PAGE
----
Florida State University, distinguished as a pre-eminent university in the state of Florida, is identified by the Carnegie Classification of Institutions of Higher Education as engaged in very high research activity, the highest status accorded to a doctoral-granting university. The wide-ranging scholarship of FSU faculty and graduate students is nationally and internationally recognized for its contributions to science, business, government, culture, and society. FSU faculty members are also recognized for their exceptional level of instruction.
Featured Graduate News Stories
- National Science Foundation Awards FSU Graduate Students Prestigious Fellowships
- Allison Crume to Serve as Interim Vice President for Student Affairs
- Florida State Ranks Among Top Universities with the Most Doctorate Recipients in Humanities and Arts
- FSU Promotes Diversity Through Largest Cohort of McKnight Fellows in Recent History
- FSU Boasts its Largets Cohort of P.E.O. Scholars
- Idea to Make Planes Safer Wins Three Minute Thesis Competition
- Florida State Honors 'Citizen Soldier' Filmmakers at Student Veteran Film Festival
- FSU Breaks Ground on New Earth, Ocean, and Atmospheric Science Building
- FSU Creative Writing Grad Awarded Pulitzer Prize
- Florida State Among World's Top Universities
- FSU Receives Third Consecutive National Diversity and Inclusion Award
Upcoming Workshops, Events & Deadlines
Profiles in Leadership: Nancy Marcus Reflects on 30 Years of Research, Students and Service
When Nancy Marcus arrived at Florida State University in 1987, she didn’t have plans to stay very long.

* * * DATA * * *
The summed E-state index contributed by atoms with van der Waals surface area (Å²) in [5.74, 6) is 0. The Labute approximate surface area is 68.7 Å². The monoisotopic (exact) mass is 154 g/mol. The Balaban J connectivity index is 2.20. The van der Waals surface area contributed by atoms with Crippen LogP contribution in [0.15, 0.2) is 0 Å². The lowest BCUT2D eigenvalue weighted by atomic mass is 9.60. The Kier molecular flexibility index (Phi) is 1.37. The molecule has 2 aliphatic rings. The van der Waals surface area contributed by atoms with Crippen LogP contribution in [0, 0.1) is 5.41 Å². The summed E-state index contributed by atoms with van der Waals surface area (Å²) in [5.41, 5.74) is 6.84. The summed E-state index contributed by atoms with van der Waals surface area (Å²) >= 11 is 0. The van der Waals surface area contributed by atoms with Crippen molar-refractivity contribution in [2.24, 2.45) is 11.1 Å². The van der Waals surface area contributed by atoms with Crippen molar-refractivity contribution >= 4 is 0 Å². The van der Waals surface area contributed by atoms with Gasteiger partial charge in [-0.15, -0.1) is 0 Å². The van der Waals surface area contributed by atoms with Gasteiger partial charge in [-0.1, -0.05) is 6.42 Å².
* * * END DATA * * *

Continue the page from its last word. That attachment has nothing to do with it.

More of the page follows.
Thirty years later, the oceanographer-turned-administrator has left an indelible mark at FSU — as a pioneer in her field, as a role model for women in STEM and as the dean of the Graduate School for the past 12 years.
“I love Florida State. I think I’ve contributed to it, but certainly Florida State has provided me with some wonderful opportunities,” Marcus said.
A native of the Northeast, Marcus pursued her undergraduate degree at Goucher College in Baltimore, Md. She studied biology and spent time in the marine field with stints at the Duke Marine Lab and the Bermuda Biological Station for Research.
“At the time, back in the late 1960s, the most likely path for women was to teach in the public schools,” Marcus said. “But when I went to visit one of my college friends who was doing that, I realized that wasn’t what I wanted to do.”
Marcus returned to school, heading to Yale University where she would earn both her master’s and doctoral degrees. She then completed post-doctoral work at the Woods Hole Oceanographic Institution on Cape Cod, Mass., eventually joining the facility’s scientific staff for the next 11 years until the opportunity arose to come to FSU.
“Florida seemed like a ways away from what I’d been familiar with,” Marcus said. “But I said, ‘Hey, I’ll give it five years and go somewhere else,’ and here I am, 30 years later.”